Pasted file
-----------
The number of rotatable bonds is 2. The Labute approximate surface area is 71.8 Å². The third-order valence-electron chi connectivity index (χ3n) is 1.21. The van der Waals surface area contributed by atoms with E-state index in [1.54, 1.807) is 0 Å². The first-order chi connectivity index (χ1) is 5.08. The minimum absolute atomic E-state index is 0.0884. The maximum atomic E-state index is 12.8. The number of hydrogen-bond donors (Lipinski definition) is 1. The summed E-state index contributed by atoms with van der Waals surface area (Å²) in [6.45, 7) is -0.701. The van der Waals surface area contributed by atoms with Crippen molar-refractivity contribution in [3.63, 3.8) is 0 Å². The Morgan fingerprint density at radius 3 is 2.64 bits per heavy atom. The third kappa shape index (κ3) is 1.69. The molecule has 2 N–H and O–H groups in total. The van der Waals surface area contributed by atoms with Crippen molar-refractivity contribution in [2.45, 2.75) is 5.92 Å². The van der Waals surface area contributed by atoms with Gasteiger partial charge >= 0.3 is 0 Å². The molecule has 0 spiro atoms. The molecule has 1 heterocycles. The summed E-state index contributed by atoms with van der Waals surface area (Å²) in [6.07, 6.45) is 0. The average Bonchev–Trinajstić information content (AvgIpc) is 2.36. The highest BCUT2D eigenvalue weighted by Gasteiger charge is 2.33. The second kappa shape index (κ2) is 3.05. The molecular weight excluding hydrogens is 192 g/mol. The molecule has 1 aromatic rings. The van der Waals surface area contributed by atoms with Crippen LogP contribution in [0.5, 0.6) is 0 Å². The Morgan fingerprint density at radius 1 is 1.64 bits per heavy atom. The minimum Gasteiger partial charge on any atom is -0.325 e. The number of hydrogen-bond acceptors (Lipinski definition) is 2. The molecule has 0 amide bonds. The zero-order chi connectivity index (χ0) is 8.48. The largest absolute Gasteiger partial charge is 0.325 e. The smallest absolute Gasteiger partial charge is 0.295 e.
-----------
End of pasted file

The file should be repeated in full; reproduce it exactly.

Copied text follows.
The number of rotatable bonds is 2. The Labute approximate surface area is 71.8 Å². The third-order valence-electron chi connectivity index (χ3n) is 1.21. The van der Waals surface area contributed by atoms with E-state index in [1.54, 1.807) is 0 Å². The first-order chi connectivity index (χ1) is 5.08. The minimum absolute atomic E-state index is 0.0884. The maximum atomic E-state index is 12.8. The number of hydrogen-bond donors (Lipinski definition) is 1. The summed E-state index contributed by atoms with van der Waals surface area (Å²) in [6.45, 7) is -0.701. The van der Waals surface area contributed by atoms with Crippen molar-refractivity contribution in [3.63, 3.8) is 0 Å². The Morgan fingerprint density at radius 3 is 2.64 bits per heavy atom. The third kappa shape index (κ3) is 1.69. The molecule has 2 N–H and O–H groups in total. The van der Waals surface area contributed by atoms with Crippen molar-refractivity contribution in [2.45, 2.75) is 5.92 Å². The van der Waals surface area contributed by atoms with Gasteiger partial charge >= 0.3 is 0 Å². The molecule has 0 spiro atoms. The molecule has 1 heterocycles. The summed E-state index contributed by atoms with van der Waals surface area (Å²) in [6.07, 6.45) is 0. The average Bonchev–Trinajstić information content (AvgIpc) is 2.36. The highest BCUT2D eigenvalue weighted by Gasteiger charge is 2.33. The second kappa shape index (κ2) is 3.05. The molecular weight excluding hydrogens is 192 g/mol. The molecule has 1 aromatic rings. The van der Waals surface area contributed by atoms with Crippen LogP contribution in [0.5, 0.6) is 0 Å². The Morgan fingerprint density at radius 1 is 1.64 bits per heavy atom. The minimum Gasteiger partial charge on any atom is -0.325 e. The number of hydrogen-bond acceptors (Lipinski definition) is 2. The molecule has 0 amide bonds. The zero-order chi connectivity index (χ0) is 8.48. The largest absolute Gasteiger partial charge is 0.325 e. The smallest absolute Gasteiger partial charge is 0.295 e.